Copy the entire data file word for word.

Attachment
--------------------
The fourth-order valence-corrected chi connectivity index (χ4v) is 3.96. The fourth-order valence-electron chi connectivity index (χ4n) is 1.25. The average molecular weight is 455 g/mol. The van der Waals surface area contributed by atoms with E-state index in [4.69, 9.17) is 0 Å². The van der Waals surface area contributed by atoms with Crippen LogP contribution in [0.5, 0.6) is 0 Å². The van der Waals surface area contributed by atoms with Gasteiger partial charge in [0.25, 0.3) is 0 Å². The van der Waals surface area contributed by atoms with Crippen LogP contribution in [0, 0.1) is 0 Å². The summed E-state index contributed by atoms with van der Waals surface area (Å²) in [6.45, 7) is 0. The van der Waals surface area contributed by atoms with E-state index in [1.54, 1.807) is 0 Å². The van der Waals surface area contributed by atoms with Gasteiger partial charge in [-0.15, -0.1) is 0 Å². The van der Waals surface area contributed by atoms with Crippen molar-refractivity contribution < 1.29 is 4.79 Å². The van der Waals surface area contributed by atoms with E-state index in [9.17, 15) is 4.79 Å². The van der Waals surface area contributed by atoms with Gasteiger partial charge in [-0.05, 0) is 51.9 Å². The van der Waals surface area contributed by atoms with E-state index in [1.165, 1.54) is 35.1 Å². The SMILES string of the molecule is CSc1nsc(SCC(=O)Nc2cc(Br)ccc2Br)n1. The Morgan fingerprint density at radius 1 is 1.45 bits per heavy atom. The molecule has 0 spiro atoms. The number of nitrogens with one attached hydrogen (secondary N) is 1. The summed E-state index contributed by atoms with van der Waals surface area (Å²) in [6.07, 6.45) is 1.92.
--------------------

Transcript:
The fourth-order valence-corrected chi connectivity index (χ4v) is 3.96. The fourth-order valence-electron chi connectivity index (χ4n) is 1.25. The average molecular weight is 455 g/mol. The van der Waals surface area contributed by atoms with E-state index in [4.69, 9.17) is 0 Å². The van der Waals surface area contributed by atoms with Crippen LogP contribution in [0.5, 0.6) is 0 Å². The van der Waals surface area contributed by atoms with Gasteiger partial charge in [0.25, 0.3) is 0 Å². The van der Waals surface area contributed by atoms with Crippen LogP contribution in [0, 0.1) is 0 Å². The summed E-state index contributed by atoms with van der Waals surface area (Å²) in [6.45, 7) is 0. The van der Waals surface area contributed by atoms with E-state index in [1.54, 1.807) is 0 Å². The van der Waals surface area contributed by atoms with Gasteiger partial charge in [-0.15, -0.1) is 0 Å². The van der Waals surface area contributed by atoms with Crippen molar-refractivity contribution < 1.29 is 4.79 Å². The van der Waals surface area contributed by atoms with E-state index in [9.17, 15) is 4.79 Å². The van der Waals surface area contributed by atoms with Gasteiger partial charge in [-0.05, 0) is 51.9 Å². The van der Waals surface area contributed by atoms with E-state index in [1.165, 1.54) is 35.1 Å². The SMILES string of the molecule is CSc1nsc(SCC(=O)Nc2cc(Br)ccc2Br)n1. The Morgan fingerprint density at radius 1 is 1.45 bits per heavy atom. The molecule has 0 spiro atoms. The number of nitrogens with one attached hydrogen (secondary N) is 1. The summed E-state index contributed by atoms with van der Waals surface area (Å²) in [6.07, 6.45) is 1.92.